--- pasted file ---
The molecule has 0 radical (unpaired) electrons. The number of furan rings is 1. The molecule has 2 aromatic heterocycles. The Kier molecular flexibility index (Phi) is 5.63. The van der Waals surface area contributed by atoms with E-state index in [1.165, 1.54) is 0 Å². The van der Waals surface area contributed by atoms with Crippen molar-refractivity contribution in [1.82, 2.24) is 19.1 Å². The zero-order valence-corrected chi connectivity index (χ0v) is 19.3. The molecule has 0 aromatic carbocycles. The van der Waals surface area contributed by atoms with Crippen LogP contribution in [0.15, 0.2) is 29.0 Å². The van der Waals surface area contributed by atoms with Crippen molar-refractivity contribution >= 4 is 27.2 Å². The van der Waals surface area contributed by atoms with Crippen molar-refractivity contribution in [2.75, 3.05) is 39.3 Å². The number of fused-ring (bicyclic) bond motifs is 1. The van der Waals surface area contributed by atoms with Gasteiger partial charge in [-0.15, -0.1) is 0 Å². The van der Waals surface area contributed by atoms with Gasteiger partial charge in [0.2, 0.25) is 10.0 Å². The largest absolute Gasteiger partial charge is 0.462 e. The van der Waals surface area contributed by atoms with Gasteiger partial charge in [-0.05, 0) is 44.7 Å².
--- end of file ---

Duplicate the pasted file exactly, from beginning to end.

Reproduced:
The molecule has 0 radical (unpaired) electrons. The number of furan rings is 1. The molecule has 2 aromatic heterocycles. The Kier molecular flexibility index (Phi) is 5.63. The van der Waals surface area contributed by atoms with E-state index in [1.165, 1.54) is 0 Å². The van der Waals surface area contributed by atoms with Crippen molar-refractivity contribution in [1.82, 2.24) is 19.1 Å². The zero-order valence-corrected chi connectivity index (χ0v) is 19.3. The molecule has 0 aromatic carbocycles. The van der Waals surface area contributed by atoms with Crippen LogP contribution in [0.15, 0.2) is 29.0 Å². The van der Waals surface area contributed by atoms with Crippen molar-refractivity contribution >= 4 is 27.2 Å². The van der Waals surface area contributed by atoms with Crippen molar-refractivity contribution in [2.75, 3.05) is 39.3 Å². The number of fused-ring (bicyclic) bond motifs is 1. The van der Waals surface area contributed by atoms with Gasteiger partial charge in [-0.15, -0.1) is 0 Å². The van der Waals surface area contributed by atoms with Gasteiger partial charge in [0.2, 0.25) is 10.0 Å². The largest absolute Gasteiger partial charge is 0.462 e. The van der Waals surface area contributed by atoms with Gasteiger partial charge in [-0.05, 0) is 44.7 Å².